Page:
UPDATE: The weather scare-mongers were wrong, we caught a breeze (albeit very dry, 11% humidity) and only went to 97°.
UPDATE-UPDATE: Monday 84° at 8:30 AM, 93° at 9:32 AM…we didn’t make it ’till 10:00 AM.
Got the second fan up yesterday, a bit of a wrestling match but I finally pinned it to the ceiling – and then something vessel-like in my thumb let go and I said, “Owww!” It got all purple and was temperature sensitive for a while, but is almost unnoticeable today. The fan is shorter than the old one, and with no dingle-balls hanging off it to catch in my hair – and totally silent in operation. Wiring it up I bypassed the internal switching and put the blue wire together with the red so the light is switched by the plate at the door rather than through the remote. That way I don’t have a useless light-switch at the door where it’s needed, or “empty” wiring in place.
The walnut blades go with the rest of the walnut furniture nicely.
We ripped out a whole bunch of leggy (close to 3-feet), past-sale-date, old Spanish Lavender and installed six little 1/2-gal potted plantlings of English – it’s lower-growing and more fragrant variety called “Thumbalina.” Cute, not? If you’ve been here before you might recognize the next sentence fragment: rocks! We had to move, re-stack, and re-align rocks. Big rocks, small rocks, sooth rocks and rough rocks. Which is actually more fun than it sounds, and the sudden dip in the weather/temperature meant we were ripping-out the denuded lavender while it was cold annd before the bees started swarming around asking, “WTF are you doing to my bzzzz lavender?” And now the hidden pathway that was revealed last month is more well defined by Big Rocks, and the location of drip-line points (Station #8!) can be properly addressed. Yay.
We’re a bit exhausted and Ibuprofen is our friend. 78-feeet of frontage chip-rock, from the lower walkway to the mailbox are now in-filled with river rock. We estimate that each Little Green Deathwagon loaded weighed about 210lbs (min.), and each wagon load was good for 1-foot (at about 4-feet deep) – the math is a but overwhelming.
The graphic has an illusion and is a bent in the middle, an artifact of the panorama-process I guess. In reality the street does not flatten out but maintains a constant incline such as on the left side of the picture, so we rolled a lot of rocks uphill. Owww! My elbows and wrists ache.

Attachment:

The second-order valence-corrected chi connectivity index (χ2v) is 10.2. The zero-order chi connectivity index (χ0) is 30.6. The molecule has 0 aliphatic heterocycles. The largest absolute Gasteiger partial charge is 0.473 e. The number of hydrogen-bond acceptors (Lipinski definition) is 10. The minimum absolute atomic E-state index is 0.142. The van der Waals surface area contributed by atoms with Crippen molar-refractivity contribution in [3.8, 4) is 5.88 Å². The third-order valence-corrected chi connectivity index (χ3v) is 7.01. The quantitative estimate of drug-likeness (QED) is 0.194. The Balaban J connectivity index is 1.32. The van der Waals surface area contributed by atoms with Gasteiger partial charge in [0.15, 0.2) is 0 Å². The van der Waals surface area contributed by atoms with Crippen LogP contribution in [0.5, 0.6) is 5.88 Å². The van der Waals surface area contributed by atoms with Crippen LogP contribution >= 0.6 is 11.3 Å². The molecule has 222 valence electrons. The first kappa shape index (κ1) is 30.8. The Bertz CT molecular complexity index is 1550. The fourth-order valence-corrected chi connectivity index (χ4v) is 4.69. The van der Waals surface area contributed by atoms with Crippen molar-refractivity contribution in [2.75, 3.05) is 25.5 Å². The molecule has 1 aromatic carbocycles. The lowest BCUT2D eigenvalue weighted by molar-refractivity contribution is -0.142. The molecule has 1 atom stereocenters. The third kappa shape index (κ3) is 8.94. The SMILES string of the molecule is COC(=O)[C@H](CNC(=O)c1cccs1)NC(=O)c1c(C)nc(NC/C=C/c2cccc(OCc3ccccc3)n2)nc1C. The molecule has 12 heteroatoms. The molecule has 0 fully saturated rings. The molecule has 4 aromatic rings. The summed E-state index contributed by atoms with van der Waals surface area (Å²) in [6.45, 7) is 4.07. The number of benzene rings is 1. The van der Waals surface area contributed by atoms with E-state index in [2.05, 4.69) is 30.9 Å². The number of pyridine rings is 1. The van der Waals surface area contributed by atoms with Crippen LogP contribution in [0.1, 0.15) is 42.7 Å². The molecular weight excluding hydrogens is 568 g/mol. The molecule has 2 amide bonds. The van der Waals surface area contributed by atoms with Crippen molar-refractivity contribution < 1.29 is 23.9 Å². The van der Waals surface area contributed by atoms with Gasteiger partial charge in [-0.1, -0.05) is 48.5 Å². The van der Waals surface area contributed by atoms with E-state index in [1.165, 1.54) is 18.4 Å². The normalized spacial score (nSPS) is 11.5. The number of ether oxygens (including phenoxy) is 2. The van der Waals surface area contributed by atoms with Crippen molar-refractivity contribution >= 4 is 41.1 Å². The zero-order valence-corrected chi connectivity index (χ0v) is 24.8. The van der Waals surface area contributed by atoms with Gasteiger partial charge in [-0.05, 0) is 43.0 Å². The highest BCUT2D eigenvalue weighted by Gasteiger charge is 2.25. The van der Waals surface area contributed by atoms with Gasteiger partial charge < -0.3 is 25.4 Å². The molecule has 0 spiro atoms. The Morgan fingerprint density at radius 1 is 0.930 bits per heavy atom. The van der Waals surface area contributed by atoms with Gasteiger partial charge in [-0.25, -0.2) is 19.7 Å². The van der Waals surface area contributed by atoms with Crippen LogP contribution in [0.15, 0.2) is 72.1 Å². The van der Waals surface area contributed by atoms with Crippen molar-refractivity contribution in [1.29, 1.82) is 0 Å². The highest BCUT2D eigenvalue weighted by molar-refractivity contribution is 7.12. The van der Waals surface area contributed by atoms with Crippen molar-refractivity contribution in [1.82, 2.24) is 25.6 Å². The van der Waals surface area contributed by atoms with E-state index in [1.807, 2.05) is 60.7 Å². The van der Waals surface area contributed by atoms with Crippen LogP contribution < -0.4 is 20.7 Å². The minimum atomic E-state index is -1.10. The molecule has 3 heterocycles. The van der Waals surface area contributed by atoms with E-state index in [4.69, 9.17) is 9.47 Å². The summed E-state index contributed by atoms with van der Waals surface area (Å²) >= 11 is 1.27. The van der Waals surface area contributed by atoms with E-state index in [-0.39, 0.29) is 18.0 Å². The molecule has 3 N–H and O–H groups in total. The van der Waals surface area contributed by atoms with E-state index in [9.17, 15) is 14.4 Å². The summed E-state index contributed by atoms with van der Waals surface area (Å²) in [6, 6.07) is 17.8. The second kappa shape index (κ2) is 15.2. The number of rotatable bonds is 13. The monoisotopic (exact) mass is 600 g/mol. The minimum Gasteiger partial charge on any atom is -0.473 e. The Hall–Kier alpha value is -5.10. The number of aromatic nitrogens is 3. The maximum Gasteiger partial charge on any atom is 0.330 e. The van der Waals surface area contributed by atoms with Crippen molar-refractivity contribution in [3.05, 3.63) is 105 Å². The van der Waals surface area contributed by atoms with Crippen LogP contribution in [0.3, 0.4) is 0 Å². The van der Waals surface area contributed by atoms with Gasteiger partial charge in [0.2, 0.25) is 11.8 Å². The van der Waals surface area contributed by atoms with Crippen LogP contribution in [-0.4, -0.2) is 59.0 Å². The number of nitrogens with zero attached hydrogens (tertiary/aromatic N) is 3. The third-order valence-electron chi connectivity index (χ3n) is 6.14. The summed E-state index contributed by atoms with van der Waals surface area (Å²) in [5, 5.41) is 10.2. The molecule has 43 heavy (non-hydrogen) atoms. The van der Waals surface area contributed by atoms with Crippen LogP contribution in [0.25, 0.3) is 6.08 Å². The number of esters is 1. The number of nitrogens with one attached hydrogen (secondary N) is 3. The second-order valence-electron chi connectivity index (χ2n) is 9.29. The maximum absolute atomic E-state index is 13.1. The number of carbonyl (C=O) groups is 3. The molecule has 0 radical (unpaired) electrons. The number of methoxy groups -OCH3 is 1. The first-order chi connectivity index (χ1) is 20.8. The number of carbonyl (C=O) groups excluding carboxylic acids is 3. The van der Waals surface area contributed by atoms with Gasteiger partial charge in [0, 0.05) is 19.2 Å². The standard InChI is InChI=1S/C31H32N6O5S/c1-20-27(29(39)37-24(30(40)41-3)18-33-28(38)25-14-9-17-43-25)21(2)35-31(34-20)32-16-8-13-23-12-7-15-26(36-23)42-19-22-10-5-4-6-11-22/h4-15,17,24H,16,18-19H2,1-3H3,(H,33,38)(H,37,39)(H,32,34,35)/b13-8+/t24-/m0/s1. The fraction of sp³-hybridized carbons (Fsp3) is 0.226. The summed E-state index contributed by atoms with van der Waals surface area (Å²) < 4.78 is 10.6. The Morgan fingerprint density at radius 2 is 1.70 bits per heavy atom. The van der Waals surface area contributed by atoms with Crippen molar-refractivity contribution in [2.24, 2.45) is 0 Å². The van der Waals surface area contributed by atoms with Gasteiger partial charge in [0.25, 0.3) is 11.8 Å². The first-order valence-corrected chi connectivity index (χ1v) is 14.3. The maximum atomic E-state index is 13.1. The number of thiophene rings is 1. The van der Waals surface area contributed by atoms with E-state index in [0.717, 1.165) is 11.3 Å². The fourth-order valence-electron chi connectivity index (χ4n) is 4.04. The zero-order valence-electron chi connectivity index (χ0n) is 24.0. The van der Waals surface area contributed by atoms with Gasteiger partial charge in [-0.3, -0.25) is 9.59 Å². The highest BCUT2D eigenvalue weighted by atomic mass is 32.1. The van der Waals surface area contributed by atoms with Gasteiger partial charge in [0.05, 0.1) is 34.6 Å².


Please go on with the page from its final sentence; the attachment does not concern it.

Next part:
Also all the BIG rocks are removed from underneath the Redwood and most off the smaller gravels too – replaced by fluffy cedar mulch. Also the “stream” (drain)-edges are relined with those bigger rocks while the stream-bed now has a mix of smooth river-rock and rough gravels, taken from elsewhere. We only had to buy the cedar mulch, the rocks were already here… AND it’s been a year since we signed papers on the house! (But only since the beginning of November taken full residence.) PHEW! Maybe now I can go ridin’?
We made quite a bit more progress with the rocks, including some stream-bed realignment on the “back-forty” where there’s an erosion issue, and I’ve been handling some of the bigger stones.
In England, a stone is an archaic/Medieval term of measurement. Thanks to Wilkipedia we know that, By the late Middle Ages, international trade, such as England’s exports of raw wool to Florence, required a fixed standard and, in 1389, a royal statute of Edward III fixed the stone of wool at 14 pounds. So what I’ve been playing with are stones that weigh a few stone each – like seven or eight. Not quite boulder-size but big enough to blow a disk or cause a hernia if I’m not careful, so the really big ones get rolled into the stinky little green wagon (from Tractor Supply, some total assembly required, still smells like bunker-fuel or creosote – whatever the Chinese use to make 600lb. industrial plastic is really gnarly) and hauled-up to a likely new location and tipped out.
As seen after three days, the brand-new Wells Lamont leather gloves (Costco three-pack!) have developed a well-worn patina of sweat and some texture. Rock is basically pretty unforgiving, and I have already worn-out two fingers (long/middle), with a third on the way and stitching has come un-done in the palm. In other news the recent internal application of Glucosamine-Chondroitin seems to help the early morning joint-pain – but not as much as Ibuprofen.